Oxidative Stress and Endoplasmic Reticulum Stress in Kidney Aging: Impact of Uremic Toxins as the Cause of Stress
Population aging continues all over the world. Kidney aging is a major factor in the development and progression of chronic kidney disease (CKD), which shows premature phenotypic changes. Kidney aging associated with a decline in kidney function affects the functions of remote organs (heart, blood vessels, and brain), and CKD is a significant risk factor in cardiovascular disease (CVD) and stroke, both of which are age-related diseases. This association strongly indicates that kidney aging accelerates the aging of remote organs and that the kidney is a central organ in the maintenance of life.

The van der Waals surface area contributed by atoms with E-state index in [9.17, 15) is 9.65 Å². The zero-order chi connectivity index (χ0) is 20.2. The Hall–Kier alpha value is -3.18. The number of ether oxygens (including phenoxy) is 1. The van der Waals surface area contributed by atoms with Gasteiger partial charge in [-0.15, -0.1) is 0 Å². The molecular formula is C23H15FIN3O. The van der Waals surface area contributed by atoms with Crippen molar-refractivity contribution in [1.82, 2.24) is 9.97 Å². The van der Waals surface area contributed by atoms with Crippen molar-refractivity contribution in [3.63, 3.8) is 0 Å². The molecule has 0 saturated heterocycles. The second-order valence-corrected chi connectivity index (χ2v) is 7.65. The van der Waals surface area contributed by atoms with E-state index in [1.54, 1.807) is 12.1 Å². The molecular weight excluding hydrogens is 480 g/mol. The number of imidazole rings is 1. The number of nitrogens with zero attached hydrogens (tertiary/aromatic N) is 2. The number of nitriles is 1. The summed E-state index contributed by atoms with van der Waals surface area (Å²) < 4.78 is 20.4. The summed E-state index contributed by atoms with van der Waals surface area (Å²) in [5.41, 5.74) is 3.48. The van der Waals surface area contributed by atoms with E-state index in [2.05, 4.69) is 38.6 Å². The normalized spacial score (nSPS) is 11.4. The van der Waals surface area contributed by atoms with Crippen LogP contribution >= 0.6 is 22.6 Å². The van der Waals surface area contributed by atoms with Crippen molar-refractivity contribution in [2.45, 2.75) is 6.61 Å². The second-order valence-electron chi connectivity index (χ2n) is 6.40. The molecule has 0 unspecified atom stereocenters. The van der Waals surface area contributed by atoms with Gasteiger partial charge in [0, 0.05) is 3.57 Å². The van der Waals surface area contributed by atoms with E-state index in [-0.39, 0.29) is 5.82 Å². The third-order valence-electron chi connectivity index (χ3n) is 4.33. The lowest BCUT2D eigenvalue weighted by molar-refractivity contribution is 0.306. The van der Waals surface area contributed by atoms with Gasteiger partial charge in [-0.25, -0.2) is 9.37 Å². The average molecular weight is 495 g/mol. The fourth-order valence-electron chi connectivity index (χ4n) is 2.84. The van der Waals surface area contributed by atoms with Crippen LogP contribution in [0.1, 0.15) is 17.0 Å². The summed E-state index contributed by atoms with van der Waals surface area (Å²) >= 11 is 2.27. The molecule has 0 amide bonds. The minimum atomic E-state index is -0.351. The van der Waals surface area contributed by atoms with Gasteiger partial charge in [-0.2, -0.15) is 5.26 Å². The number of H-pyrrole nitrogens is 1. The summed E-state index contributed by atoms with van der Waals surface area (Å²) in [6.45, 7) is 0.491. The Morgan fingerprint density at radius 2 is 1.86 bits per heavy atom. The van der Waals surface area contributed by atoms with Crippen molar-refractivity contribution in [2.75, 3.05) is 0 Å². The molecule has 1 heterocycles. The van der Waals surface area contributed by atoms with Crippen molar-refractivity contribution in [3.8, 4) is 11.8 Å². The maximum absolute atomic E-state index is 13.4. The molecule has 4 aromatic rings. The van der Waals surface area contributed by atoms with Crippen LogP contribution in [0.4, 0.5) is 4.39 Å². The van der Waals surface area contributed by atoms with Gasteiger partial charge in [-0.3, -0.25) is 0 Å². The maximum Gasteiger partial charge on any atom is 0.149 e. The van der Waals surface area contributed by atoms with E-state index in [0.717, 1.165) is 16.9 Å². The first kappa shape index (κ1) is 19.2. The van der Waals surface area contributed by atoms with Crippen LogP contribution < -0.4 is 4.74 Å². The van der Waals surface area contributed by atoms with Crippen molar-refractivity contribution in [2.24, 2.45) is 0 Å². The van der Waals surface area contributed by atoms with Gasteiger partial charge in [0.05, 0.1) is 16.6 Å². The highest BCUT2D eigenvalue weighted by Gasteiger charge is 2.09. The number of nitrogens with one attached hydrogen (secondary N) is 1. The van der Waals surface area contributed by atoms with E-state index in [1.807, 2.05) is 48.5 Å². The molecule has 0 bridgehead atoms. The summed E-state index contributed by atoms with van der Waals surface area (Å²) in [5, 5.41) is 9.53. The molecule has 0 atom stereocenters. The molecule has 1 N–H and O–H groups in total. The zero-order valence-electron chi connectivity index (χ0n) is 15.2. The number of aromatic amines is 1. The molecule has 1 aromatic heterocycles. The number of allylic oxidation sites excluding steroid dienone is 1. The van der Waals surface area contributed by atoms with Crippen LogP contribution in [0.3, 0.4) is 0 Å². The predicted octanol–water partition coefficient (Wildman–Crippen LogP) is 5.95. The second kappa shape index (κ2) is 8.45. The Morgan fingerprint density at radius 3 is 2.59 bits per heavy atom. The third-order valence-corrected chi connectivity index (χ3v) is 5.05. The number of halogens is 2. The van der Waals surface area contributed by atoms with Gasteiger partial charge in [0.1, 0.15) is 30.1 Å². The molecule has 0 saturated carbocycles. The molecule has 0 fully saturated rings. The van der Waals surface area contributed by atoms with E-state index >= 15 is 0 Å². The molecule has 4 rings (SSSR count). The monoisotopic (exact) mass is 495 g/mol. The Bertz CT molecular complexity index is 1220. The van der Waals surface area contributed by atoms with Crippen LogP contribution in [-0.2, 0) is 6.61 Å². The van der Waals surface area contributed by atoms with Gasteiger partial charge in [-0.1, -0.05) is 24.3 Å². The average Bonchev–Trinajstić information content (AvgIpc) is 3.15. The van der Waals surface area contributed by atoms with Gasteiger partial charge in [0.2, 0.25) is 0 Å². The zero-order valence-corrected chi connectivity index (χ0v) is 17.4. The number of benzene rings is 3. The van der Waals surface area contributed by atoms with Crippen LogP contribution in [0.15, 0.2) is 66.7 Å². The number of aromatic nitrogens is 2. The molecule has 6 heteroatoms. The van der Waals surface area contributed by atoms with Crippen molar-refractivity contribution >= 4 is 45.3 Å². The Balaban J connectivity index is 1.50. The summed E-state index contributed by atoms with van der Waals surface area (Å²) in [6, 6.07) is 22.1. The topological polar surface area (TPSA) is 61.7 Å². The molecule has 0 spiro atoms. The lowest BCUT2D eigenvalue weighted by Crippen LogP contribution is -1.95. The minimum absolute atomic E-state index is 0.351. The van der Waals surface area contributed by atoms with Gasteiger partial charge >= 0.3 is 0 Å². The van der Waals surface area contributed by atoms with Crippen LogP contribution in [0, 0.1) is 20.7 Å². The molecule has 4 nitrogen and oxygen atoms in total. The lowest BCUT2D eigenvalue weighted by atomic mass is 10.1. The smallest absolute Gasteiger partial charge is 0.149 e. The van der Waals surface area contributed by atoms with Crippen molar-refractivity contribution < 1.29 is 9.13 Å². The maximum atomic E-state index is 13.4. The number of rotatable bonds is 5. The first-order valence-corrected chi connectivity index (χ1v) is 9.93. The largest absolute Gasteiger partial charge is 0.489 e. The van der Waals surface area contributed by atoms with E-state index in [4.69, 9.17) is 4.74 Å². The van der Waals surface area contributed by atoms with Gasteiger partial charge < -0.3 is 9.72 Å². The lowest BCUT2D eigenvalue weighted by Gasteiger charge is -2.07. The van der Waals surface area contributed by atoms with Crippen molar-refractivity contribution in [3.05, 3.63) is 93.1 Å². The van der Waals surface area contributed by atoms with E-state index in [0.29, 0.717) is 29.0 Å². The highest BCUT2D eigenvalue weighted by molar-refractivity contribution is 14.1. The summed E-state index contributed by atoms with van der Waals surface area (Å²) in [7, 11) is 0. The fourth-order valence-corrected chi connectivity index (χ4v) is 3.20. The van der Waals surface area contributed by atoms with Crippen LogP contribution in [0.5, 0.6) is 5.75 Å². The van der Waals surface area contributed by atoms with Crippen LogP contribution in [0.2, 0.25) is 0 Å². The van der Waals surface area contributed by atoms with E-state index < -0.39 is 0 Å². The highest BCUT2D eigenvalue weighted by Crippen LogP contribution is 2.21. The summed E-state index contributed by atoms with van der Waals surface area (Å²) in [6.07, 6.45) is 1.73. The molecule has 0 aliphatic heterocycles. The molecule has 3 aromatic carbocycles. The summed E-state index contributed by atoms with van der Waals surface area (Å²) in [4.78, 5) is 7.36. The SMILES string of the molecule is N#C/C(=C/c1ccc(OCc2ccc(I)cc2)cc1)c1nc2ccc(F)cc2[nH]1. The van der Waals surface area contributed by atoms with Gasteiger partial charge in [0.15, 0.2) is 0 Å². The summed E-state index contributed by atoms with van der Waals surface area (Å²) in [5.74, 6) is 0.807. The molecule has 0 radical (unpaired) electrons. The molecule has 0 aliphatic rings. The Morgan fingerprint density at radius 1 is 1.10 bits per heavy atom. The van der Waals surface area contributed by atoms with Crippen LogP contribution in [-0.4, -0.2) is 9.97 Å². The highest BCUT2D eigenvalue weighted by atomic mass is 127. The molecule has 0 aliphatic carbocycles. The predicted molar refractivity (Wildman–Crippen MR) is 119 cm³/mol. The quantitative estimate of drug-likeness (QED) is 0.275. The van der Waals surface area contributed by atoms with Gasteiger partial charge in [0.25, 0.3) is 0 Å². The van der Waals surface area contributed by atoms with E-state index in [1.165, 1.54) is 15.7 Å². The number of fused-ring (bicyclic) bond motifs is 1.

Recent studies of the pathophysiology of CKD emphasize the contribution of endoplasmic reticulum (ER) stress and the link between ER stress and other pathogenic stresses such as oxidative stress and glycative stress, both of which are known to lead to premature aging. In particular, uremic toxins have received attention as causal factors of a vicious cycle of these stress signals, resulting in progression of CKD, rather than being a consequence of CKD. This article summarizes the impact and pathophysiological significance of oxidative stress and glycative stress, and ER stress. It also discusses the crosstalk of these stresses, novel evidence regarding uremic toxins as inducers of these stresses, and finally the contribution of these stresses to kidney premature aging.
KeywordsEndoplasmic reticulum (ER) stress Unfolded protein response (UPR) Chronic kidney disease (CKD) Uremic toxins Glycative stress Oxidative stress Indoxyl sulfate Methylglyoxal Glyoxalase 1 Advanced glycation endproducts (AGEs)
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